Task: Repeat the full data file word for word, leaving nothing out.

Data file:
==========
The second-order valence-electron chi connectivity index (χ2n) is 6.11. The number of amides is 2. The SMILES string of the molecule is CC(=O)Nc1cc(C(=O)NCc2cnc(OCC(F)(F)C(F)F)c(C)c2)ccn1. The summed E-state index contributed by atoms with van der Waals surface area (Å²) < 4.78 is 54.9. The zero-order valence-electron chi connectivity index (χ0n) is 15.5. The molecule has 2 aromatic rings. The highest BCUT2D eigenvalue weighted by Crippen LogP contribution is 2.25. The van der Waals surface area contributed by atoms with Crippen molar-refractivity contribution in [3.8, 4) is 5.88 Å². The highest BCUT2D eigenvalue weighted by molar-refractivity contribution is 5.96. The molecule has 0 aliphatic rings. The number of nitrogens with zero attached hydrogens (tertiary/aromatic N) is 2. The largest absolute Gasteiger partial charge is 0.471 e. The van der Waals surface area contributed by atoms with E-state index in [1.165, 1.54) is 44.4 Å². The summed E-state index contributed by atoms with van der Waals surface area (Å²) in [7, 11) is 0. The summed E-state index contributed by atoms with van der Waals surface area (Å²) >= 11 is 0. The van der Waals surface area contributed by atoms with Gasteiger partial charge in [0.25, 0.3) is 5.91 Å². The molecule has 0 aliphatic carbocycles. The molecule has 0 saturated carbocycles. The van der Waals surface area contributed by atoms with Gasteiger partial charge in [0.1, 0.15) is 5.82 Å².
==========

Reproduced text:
The second-order valence-electron chi connectivity index (χ2n) is 6.11. The number of amides is 2. The SMILES string of the molecule is CC(=O)Nc1cc(C(=O)NCc2cnc(OCC(F)(F)C(F)F)c(C)c2)ccn1. The summed E-state index contributed by atoms with van der Waals surface area (Å²) < 4.78 is 54.9. The zero-order valence-electron chi connectivity index (χ0n) is 15.5. The molecule has 2 aromatic rings. The highest BCUT2D eigenvalue weighted by Crippen LogP contribution is 2.25. The van der Waals surface area contributed by atoms with Crippen molar-refractivity contribution in [3.8, 4) is 5.88 Å². The highest BCUT2D eigenvalue weighted by molar-refractivity contribution is 5.96. The molecule has 0 aliphatic rings. The number of nitrogens with zero attached hydrogens (tertiary/aromatic N) is 2. The largest absolute Gasteiger partial charge is 0.471 e. The van der Waals surface area contributed by atoms with E-state index in [1.165, 1.54) is 44.4 Å². The summed E-state index contributed by atoms with van der Waals surface area (Å²) in [7, 11) is 0. The summed E-state index contributed by atoms with van der Waals surface area (Å²) >= 11 is 0. The van der Waals surface area contributed by atoms with Gasteiger partial charge in [0.25, 0.3) is 5.91 Å². The molecule has 0 aliphatic carbocycles. The molecule has 0 saturated carbocycles. The van der Waals surface area contributed by atoms with Gasteiger partial charge in [0.1, 0.15) is 5.82 Å².